It seemed like a good idea at the time, to take a break from my back breaking cat wrangling/book writing duties. I’ve worked very hard, very very hard on my rehab to get my busted knee to bend j-u-s-t enough to be able to sit in the front seat of our car so off we went, for a little trip down the New Jersey Turnpike!!! My first car trip in six weeks!!!
I call (above) this “Turnpikin’ in Pink”: pink sunglasses, pink watch band, pink polka dots on her GODDAMN CELL PHONE.
And, inspired by watching this girl text for about fifteen miles I call this, “Another Reason To Never Leave the House Ever Again”.
No thanks to my fellow Americans, I survived the journey to Washington D.C. and back (Yay! I got a new brother-in-law!!!). It never hurts to get some distance on your work in progress, but next time I’ll know better and pack a blindfold to get me through the Garden State.
Last week I mentioned a narrative concept I call Irving. Along those lines, this week I want to show you a visual columnist called Paul Madonna and his art journal titled Everything Is Its Own Reward:
Paul Madonna produces two weekly strips, ALL OVER COFFEE in the San Francisco Chronicle and on SFGate.com, and SMALL POTATOES on TheRumpus.net, where he is also comics editor. This book is a collection of his one-panel drawings from 2006 – 2011.
As you can see, his book is bound horizontally so that his narrative scrolls from top to bottom, an interesting way to reproduce the experience of his internet work:
Paul Madonna has deliberately set out to write stories (he calls them stories; I call it narrative because I like fancy words) that have no Irvings. His stories are designed to hold his readers’ attention for just a few seconds, engage them in a very fleeting but profound experience that incorporates image with a message that is personal, sincere, and above all mutual between the artist and the reader. Some of his stories are longer than the few sentences you see here (above), but none of them carry over from one page to the next, so no need to write those workman-like sentences (Irvings) to link one scene to another.
It’s very tricky to pull this off — no, your own melodramatic stream-of-consciousness will not suffice — so to see how Mr. Madonna achieves this for 220 pages is like being given a road map on how to take your art journaling to another level. Also, there’s a lengthy Afterword by the author that explains in detail what his goals are as a storytelling artist.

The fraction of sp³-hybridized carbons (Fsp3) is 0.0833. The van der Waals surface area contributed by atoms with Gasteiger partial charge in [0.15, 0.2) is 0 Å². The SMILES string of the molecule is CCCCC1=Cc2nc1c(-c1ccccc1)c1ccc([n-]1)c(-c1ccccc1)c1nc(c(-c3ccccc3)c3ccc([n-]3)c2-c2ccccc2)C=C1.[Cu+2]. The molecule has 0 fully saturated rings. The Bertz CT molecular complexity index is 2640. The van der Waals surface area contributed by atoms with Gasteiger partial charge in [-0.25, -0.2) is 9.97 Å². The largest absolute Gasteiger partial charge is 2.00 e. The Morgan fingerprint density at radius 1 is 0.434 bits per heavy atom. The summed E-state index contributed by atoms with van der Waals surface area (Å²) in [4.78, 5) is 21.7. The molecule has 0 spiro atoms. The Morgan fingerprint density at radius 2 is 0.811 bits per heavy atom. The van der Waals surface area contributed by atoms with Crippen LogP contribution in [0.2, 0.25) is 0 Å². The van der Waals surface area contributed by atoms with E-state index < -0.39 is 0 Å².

Here’s my favorite page:
She squinted into the sun to avoid
the recurring and overwhelming fear that
when the aliens came, they’d land in a city other than her own.
Or worse — not in her lifetime.
How could she go on, knowing that another generation might experience what she herself could only dream of?
When it comes to delivering a reading experience it’s obvious that my strategy is very different from Mr. Madonna’s strategy, but this does not mean that I can not admire, value, and learn from his work. Above all, he has that rarest of writerly qualities, a point of view — and that is worth respect. You might want to check out Everything Is Its Own Reward, even if only to see what it’s like to read out of your comfort zone. It can’t hurt.
And now for something completely different:
As you might have noticed, this is the Prize-Giving Season (MacArthur Genius, Nobel, National Book, Pulitzer, etc.). I check my email every five minutes to see if I have been recognized for my contribution to the culture YET but so far all I’ve received are the usual invitations to meet fellow Christian Singles or recover a multi-million dollar inheritance in Nigeria. Frankly, the snubs are beginning to get on my nerves.
Dear Readers, I need a prize. Even if it’s for Best Work of Hand-Lettering by a Left-Handed Artist in the Tri-State Area, or Order of Merit in Gratitude For Not Writing Poetry. I want to send out a press release alerting the media that Some People Think I Don’t Suck. I want to forever after add the words “Prize Winning Author” in front of my name.
What’s Elfriede Jelinek got that I haven’t got? Besides a Nobel Prize for Literature, I mean.
So, if anybody out there feels like awarding me a prize, you know, because you like the stuff I do, please feel free to alert me with your Comment below. My acceptance speech is already written.